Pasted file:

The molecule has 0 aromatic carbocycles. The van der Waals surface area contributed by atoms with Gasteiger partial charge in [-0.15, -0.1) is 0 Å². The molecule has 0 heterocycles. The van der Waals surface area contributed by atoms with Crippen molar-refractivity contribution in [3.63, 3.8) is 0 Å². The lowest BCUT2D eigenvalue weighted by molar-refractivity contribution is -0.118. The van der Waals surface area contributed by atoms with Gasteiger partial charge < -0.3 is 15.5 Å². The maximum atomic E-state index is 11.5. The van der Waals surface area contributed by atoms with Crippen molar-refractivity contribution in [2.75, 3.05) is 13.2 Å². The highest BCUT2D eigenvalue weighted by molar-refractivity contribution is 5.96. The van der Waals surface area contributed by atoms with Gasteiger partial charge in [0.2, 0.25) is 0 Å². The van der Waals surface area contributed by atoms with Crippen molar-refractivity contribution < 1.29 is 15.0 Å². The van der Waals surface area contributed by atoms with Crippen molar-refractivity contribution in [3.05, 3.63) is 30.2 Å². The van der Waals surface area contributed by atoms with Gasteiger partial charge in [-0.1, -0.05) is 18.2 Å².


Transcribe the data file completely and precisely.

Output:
The molecule has 0 aromatic carbocycles. The van der Waals surface area contributed by atoms with Gasteiger partial charge in [-0.15, -0.1) is 0 Å². The molecule has 0 heterocycles. The van der Waals surface area contributed by atoms with Crippen molar-refractivity contribution in [3.63, 3.8) is 0 Å². The lowest BCUT2D eigenvalue weighted by molar-refractivity contribution is -0.118. The van der Waals surface area contributed by atoms with Gasteiger partial charge < -0.3 is 15.5 Å². The maximum atomic E-state index is 11.5. The van der Waals surface area contributed by atoms with Crippen molar-refractivity contribution in [2.75, 3.05) is 13.2 Å². The highest BCUT2D eigenvalue weighted by molar-refractivity contribution is 5.96. The van der Waals surface area contributed by atoms with Gasteiger partial charge in [0.2, 0.25) is 0 Å². The van der Waals surface area contributed by atoms with Crippen molar-refractivity contribution < 1.29 is 15.0 Å². The van der Waals surface area contributed by atoms with Crippen molar-refractivity contribution in [3.05, 3.63) is 30.2 Å². The van der Waals surface area contributed by atoms with Gasteiger partial charge in [-0.1, -0.05) is 18.2 Å².